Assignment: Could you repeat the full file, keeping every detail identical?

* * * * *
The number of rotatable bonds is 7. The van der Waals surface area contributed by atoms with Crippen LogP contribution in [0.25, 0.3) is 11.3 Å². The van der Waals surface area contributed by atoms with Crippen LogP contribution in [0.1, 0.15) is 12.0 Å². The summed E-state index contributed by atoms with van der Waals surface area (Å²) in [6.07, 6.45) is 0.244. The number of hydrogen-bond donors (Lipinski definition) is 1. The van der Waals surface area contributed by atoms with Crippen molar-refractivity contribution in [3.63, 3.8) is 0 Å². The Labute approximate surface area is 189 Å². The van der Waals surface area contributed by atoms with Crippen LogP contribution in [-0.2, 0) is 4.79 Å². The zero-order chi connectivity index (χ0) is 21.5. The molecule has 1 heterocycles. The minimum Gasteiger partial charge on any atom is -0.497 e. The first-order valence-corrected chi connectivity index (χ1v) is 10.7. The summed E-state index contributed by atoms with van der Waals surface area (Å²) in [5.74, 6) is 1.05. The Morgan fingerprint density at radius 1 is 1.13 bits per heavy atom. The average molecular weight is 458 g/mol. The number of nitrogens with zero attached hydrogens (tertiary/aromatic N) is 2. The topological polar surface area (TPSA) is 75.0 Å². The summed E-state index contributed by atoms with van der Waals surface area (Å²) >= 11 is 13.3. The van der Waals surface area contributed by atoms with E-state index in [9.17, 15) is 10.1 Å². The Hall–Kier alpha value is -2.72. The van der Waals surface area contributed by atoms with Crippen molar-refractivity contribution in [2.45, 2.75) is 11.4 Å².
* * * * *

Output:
The number of rotatable bonds is 7. The van der Waals surface area contributed by atoms with Crippen LogP contribution in [0.25, 0.3) is 11.3 Å². The van der Waals surface area contributed by atoms with Crippen LogP contribution in [0.1, 0.15) is 12.0 Å². The summed E-state index contributed by atoms with van der Waals surface area (Å²) in [6.07, 6.45) is 0.244. The number of hydrogen-bond donors (Lipinski definition) is 1. The van der Waals surface area contributed by atoms with Crippen molar-refractivity contribution in [3.63, 3.8) is 0 Å². The Labute approximate surface area is 189 Å². The van der Waals surface area contributed by atoms with Crippen LogP contribution in [-0.2, 0) is 4.79 Å². The zero-order chi connectivity index (χ0) is 21.5. The molecule has 1 heterocycles. The minimum Gasteiger partial charge on any atom is -0.497 e. The first-order valence-corrected chi connectivity index (χ1v) is 10.7. The summed E-state index contributed by atoms with van der Waals surface area (Å²) in [5.74, 6) is 1.05. The Morgan fingerprint density at radius 1 is 1.13 bits per heavy atom. The average molecular weight is 458 g/mol. The number of nitrogens with zero attached hydrogens (tertiary/aromatic N) is 2. The topological polar surface area (TPSA) is 75.0 Å². The summed E-state index contributed by atoms with van der Waals surface area (Å²) >= 11 is 13.3. The van der Waals surface area contributed by atoms with E-state index in [9.17, 15) is 10.1 Å². The Hall–Kier alpha value is -2.72. The van der Waals surface area contributed by atoms with Crippen molar-refractivity contribution in [2.45, 2.75) is 11.4 Å².